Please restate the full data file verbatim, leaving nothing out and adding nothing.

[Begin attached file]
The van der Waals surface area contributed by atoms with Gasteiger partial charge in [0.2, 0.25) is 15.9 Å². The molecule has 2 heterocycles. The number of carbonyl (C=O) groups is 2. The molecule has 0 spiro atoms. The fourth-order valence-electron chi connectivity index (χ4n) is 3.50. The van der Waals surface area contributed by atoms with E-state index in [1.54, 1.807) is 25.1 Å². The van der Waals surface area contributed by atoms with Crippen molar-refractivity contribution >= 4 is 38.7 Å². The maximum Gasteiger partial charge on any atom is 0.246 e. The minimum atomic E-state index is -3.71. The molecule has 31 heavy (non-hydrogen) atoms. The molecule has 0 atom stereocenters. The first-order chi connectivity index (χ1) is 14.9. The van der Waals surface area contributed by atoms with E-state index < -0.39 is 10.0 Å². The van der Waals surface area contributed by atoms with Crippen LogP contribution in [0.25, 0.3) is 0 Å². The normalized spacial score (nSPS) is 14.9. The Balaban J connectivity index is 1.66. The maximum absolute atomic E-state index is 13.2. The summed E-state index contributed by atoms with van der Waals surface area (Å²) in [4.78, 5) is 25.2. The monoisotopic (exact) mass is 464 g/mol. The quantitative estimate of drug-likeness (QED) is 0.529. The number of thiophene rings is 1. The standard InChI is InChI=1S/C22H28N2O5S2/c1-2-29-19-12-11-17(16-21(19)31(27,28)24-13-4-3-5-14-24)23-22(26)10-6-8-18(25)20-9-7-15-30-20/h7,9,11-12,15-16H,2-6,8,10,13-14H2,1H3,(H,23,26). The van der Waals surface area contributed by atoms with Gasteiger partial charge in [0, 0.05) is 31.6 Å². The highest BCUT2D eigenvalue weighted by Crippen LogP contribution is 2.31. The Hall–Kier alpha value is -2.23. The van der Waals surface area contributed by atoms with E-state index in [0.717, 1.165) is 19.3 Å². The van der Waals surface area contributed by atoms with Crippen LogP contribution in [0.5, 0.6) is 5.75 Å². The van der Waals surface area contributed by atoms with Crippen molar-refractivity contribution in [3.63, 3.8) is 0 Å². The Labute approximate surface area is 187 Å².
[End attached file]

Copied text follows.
The van der Waals surface area contributed by atoms with Gasteiger partial charge in [0.2, 0.25) is 15.9 Å². The molecule has 2 heterocycles. The number of carbonyl (C=O) groups is 2. The molecule has 0 spiro atoms. The fourth-order valence-electron chi connectivity index (χ4n) is 3.50. The van der Waals surface area contributed by atoms with E-state index in [1.54, 1.807) is 25.1 Å². The van der Waals surface area contributed by atoms with Crippen molar-refractivity contribution >= 4 is 38.7 Å². The maximum Gasteiger partial charge on any atom is 0.246 e. The minimum atomic E-state index is -3.71. The molecule has 31 heavy (non-hydrogen) atoms. The molecule has 0 atom stereocenters. The first-order chi connectivity index (χ1) is 14.9. The van der Waals surface area contributed by atoms with E-state index < -0.39 is 10.0 Å². The van der Waals surface area contributed by atoms with Crippen LogP contribution in [0.25, 0.3) is 0 Å². The normalized spacial score (nSPS) is 14.9. The Balaban J connectivity index is 1.66. The maximum absolute atomic E-state index is 13.2. The summed E-state index contributed by atoms with van der Waals surface area (Å²) in [4.78, 5) is 25.2. The monoisotopic (exact) mass is 464 g/mol. The quantitative estimate of drug-likeness (QED) is 0.529. The number of thiophene rings is 1. The standard InChI is InChI=1S/C22H28N2O5S2/c1-2-29-19-12-11-17(16-21(19)31(27,28)24-13-4-3-5-14-24)23-22(26)10-6-8-18(25)20-9-7-15-30-20/h7,9,11-12,15-16H,2-6,8,10,13-14H2,1H3,(H,23,26). The van der Waals surface area contributed by atoms with Gasteiger partial charge in [0, 0.05) is 31.6 Å². The highest BCUT2D eigenvalue weighted by Crippen LogP contribution is 2.31. The Hall–Kier alpha value is -2.23. The van der Waals surface area contributed by atoms with E-state index in [0.717, 1.165) is 19.3 Å². The van der Waals surface area contributed by atoms with Crippen LogP contribution in [0.5, 0.6) is 5.75 Å². The van der Waals surface area contributed by atoms with Crippen molar-refractivity contribution in [3.63, 3.8) is 0 Å². The Labute approximate surface area is 187 Å².